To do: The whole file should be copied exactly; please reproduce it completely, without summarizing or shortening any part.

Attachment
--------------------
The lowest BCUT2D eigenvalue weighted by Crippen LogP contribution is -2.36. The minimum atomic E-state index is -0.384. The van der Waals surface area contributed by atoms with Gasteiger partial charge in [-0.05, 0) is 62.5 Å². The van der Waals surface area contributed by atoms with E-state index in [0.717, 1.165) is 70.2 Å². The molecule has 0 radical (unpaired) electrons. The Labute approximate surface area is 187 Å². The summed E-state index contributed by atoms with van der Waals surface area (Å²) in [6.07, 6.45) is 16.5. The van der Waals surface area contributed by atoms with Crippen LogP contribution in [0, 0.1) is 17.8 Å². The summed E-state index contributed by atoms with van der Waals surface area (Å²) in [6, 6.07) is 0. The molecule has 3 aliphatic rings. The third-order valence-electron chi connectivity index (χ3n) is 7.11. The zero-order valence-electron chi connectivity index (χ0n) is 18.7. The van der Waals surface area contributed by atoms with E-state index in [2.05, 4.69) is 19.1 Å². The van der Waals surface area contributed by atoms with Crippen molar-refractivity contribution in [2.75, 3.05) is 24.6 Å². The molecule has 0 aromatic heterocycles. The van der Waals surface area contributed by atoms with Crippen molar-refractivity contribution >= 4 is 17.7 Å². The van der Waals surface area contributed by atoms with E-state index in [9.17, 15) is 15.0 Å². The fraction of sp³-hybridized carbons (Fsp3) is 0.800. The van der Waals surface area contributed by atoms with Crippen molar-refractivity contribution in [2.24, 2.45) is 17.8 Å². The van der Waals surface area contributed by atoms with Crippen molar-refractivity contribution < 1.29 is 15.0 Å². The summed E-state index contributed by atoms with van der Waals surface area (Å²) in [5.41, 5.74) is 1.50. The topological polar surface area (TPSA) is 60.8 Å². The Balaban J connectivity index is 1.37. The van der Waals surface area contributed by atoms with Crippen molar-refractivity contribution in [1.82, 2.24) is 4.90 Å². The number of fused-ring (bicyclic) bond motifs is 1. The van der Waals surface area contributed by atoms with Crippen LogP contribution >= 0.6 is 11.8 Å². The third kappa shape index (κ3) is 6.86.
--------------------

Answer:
The lowest BCUT2D eigenvalue weighted by Crippen LogP contribution is -2.36. The minimum atomic E-state index is -0.384. The van der Waals surface area contributed by atoms with Gasteiger partial charge in [-0.05, 0) is 62.5 Å². The van der Waals surface area contributed by atoms with E-state index in [0.717, 1.165) is 70.2 Å². The molecule has 0 radical (unpaired) electrons. The Labute approximate surface area is 187 Å². The summed E-state index contributed by atoms with van der Waals surface area (Å²) in [6.07, 6.45) is 16.5. The van der Waals surface area contributed by atoms with Crippen LogP contribution in [0, 0.1) is 17.8 Å². The summed E-state index contributed by atoms with van der Waals surface area (Å²) in [6, 6.07) is 0. The molecule has 3 aliphatic rings. The third-order valence-electron chi connectivity index (χ3n) is 7.11. The zero-order valence-electron chi connectivity index (χ0n) is 18.7. The van der Waals surface area contributed by atoms with E-state index in [2.05, 4.69) is 19.1 Å². The van der Waals surface area contributed by atoms with Crippen molar-refractivity contribution in [2.75, 3.05) is 24.6 Å². The molecule has 0 aromatic heterocycles. The van der Waals surface area contributed by atoms with Crippen molar-refractivity contribution >= 4 is 17.7 Å². The van der Waals surface area contributed by atoms with E-state index in [9.17, 15) is 15.0 Å². The fraction of sp³-hybridized carbons (Fsp3) is 0.800. The van der Waals surface area contributed by atoms with Crippen molar-refractivity contribution in [2.24, 2.45) is 17.8 Å². The van der Waals surface area contributed by atoms with Crippen molar-refractivity contribution < 1.29 is 15.0 Å². The summed E-state index contributed by atoms with van der Waals surface area (Å²) in [5.41, 5.74) is 1.50. The topological polar surface area (TPSA) is 60.8 Å². The Balaban J connectivity index is 1.37. The van der Waals surface area contributed by atoms with Crippen molar-refractivity contribution in [1.82, 2.24) is 4.90 Å². The number of fused-ring (bicyclic) bond motifs is 1. The van der Waals surface area contributed by atoms with Crippen LogP contribution >= 0.6 is 11.8 Å². The third kappa shape index (κ3) is 6.86.